Under NYS Education Law 6509 (5) (a) (1), any violation of law (anywhere) is professional misconduct. Any DWI or other misdemeanor would be considered a violation and therefore an instance of professional misconduct.
For further reading under New York State Education
§ 6530 there are 48 Definitions of Professional Misconduct.
My colleague is correct, you must self report within 30 days as an attorney (not other professionals) or else that is a separate crime.
You will likely face a review, and a hearing to determine the circumstances revolving around your life and your DWI conviction. You will likely need a drug/alcohol evaluation to determine a diagnosis, prognosis, and needs assessment.
Of note is the burden of proof at NYS administrative hearings: The State's burden of proof to suspend, revoke, or censure a professional license is far less than the criminal standard of "Beyond a Reasonable Doubt." It is in fact less than the "Clear and Convincing" standard required to take someone's kids or declare someone mentally incompetent. It is called, "substantial evidence" which is something a little higher than the civil standard for money damges, "Preponderance of the Evidence" or the little more than 50%. An excellent and interesting New York case highlighting the burden administratively is Shuman v. New York State Racing and Wagering Board: http://asci.uvm.edu/equine/law/cases/racing/shuman.htm
Lawrence (Larry) Newman, D.C., J.D. Attorney at Law Doctor of Chiropractic Licensed in NY, PA, NJ, & FL http://www.ithacainjurylawyer.com http://www.ithacadwi.com The response herein is not legal advice and does not create an attorney/client relationship. The response is in the form of legal education and is intended to provide general information about the matter within the question. Oftentimes the question does not include significant and important facts and timelines that, if known, could significantly change the reply and make it unsuitable. Dr. Newman strongly advises the questioner to confer with an attorney in your state in order to ensure proper advice is received.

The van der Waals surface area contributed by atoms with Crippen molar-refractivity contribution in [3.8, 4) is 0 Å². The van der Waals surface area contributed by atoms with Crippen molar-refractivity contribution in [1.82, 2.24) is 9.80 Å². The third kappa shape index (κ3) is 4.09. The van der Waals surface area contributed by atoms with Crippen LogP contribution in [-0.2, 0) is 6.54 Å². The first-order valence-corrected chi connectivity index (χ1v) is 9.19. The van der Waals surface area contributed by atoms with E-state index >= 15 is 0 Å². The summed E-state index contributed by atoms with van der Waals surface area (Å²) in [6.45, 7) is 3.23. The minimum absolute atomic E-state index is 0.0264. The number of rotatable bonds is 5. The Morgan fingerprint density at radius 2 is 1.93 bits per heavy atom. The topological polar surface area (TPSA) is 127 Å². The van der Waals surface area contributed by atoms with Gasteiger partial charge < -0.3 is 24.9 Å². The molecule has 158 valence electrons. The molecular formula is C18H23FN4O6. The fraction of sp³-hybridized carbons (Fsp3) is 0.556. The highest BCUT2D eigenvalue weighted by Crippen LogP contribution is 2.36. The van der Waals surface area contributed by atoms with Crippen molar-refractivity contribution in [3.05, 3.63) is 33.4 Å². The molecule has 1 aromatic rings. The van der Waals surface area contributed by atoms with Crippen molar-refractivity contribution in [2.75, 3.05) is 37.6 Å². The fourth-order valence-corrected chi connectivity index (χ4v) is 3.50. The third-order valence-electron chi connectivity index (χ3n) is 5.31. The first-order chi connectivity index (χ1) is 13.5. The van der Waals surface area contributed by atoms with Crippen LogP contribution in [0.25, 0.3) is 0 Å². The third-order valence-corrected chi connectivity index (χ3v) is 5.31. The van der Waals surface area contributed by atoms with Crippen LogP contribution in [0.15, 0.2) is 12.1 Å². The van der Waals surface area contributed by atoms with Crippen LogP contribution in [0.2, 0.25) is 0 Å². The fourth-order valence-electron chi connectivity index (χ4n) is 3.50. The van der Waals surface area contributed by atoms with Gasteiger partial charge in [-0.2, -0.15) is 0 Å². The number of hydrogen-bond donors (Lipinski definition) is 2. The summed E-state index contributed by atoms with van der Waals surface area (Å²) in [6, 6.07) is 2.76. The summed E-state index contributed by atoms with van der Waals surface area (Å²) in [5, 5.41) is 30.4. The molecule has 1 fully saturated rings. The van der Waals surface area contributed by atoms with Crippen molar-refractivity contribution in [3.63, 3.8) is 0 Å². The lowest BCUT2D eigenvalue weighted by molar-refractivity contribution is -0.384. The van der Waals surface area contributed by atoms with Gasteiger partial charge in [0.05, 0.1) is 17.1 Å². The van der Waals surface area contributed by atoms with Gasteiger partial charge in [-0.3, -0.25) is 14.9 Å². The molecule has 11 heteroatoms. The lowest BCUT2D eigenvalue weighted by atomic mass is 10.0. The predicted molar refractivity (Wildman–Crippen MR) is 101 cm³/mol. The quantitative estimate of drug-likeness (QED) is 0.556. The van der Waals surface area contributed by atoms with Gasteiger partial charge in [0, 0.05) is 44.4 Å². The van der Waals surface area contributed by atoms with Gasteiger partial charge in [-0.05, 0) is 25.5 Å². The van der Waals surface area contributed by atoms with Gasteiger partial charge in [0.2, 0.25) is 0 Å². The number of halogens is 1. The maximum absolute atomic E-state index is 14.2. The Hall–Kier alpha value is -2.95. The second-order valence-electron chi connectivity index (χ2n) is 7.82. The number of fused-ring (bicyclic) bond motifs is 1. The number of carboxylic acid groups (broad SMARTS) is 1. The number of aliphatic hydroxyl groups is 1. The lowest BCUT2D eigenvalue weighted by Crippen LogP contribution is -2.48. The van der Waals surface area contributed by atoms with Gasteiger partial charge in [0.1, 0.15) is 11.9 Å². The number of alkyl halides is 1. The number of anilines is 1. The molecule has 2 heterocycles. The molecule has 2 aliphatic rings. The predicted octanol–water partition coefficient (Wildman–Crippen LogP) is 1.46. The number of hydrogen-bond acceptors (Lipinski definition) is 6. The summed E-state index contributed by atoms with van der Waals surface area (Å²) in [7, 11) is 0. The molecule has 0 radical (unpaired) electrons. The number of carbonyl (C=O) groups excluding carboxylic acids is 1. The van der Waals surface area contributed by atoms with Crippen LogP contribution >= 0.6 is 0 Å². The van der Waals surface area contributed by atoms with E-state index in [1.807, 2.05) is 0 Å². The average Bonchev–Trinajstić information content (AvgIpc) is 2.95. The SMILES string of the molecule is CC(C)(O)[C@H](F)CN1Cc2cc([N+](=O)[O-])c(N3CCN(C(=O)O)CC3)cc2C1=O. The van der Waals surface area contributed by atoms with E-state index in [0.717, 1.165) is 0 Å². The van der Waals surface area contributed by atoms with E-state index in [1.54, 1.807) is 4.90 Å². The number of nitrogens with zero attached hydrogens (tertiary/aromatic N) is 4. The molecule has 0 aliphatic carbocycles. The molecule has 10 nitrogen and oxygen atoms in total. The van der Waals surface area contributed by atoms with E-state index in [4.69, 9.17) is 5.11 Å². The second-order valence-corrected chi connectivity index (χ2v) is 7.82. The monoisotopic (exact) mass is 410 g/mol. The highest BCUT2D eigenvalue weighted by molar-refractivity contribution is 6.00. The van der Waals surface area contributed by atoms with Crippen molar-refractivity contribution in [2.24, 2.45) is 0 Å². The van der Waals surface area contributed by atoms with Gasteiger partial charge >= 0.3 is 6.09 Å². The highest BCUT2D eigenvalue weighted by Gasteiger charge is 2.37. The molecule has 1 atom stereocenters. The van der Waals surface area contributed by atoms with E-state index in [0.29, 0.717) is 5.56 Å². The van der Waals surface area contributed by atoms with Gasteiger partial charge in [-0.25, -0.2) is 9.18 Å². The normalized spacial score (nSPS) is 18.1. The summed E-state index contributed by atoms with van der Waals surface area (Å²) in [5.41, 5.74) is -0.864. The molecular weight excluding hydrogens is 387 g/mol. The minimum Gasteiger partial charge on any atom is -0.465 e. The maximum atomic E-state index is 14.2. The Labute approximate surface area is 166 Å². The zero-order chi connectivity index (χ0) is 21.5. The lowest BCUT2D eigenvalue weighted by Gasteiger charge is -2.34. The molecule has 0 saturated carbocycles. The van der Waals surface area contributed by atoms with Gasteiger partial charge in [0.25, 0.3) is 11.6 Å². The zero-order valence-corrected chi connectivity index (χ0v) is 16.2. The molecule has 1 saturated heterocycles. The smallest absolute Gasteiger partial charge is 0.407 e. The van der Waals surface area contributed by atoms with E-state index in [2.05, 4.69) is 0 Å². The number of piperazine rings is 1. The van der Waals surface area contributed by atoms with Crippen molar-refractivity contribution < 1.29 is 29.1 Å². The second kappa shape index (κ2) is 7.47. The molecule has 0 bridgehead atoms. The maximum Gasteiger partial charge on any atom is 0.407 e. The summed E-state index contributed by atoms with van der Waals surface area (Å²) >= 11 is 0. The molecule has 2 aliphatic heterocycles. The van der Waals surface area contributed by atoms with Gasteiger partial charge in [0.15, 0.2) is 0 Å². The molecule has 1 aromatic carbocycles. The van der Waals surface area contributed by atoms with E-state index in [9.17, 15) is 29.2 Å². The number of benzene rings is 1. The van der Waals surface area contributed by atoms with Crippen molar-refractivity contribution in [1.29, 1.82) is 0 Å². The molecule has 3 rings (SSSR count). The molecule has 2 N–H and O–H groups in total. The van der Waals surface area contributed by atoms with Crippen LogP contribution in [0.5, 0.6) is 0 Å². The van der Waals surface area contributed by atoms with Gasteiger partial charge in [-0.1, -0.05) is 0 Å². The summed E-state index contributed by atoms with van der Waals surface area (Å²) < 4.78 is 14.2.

It depends on what exactly you plead to or are convicted of. If no one is hurt and you plead to a misdemeanor, you might be suspended in NY, but then again you might not. It depends on which Department you are registered in, and what the rest of our career looks like. If you plead to a felony or are convicted of one, you'll be disbarred. I read the discipline decisions in the law journal, and I can't recall a suspension over a single misdemeanor dwi confiction.
If you'd like to discuss, please feel free to call. Jeff Gold Gold, Benes, LLP 1854 Bellmore Ave Bellmore, NY 11710 Telephone -516.512.6333 Email - Jgold@goldbenes.com
I recall that under the NYS Judiciary Law, you face suspension or censure since not a "serious crime." However, you are required to self-report within 30 days of the conviction or face separate disciplinary charges on that basis. You should confirm this with your own review of the Judiciary Law and/or consult with a disciplinary attorney in NY.
This is a difficult question that really no one can predict with total certainty at this point. However, if handled properly, you can maximize the chances that your license will be not be suspended.
New York has a Lawyer's Assistance Program that encourages attorneys with drug, alcohol or mental illness issues to seek to have their disciplinary matters related to lapses due to a substance abuse problem or mental illness treated with mitigation.
I handled this very issue recently (a NY attorney convicted of DWI in California and resulting disciplinary action in the First Department) and I would be willing to speak with you while obviously maintaining all confidences of my prior client. Alternatively, I suggest you start reading about what the NY LAP has to offer and how it works:
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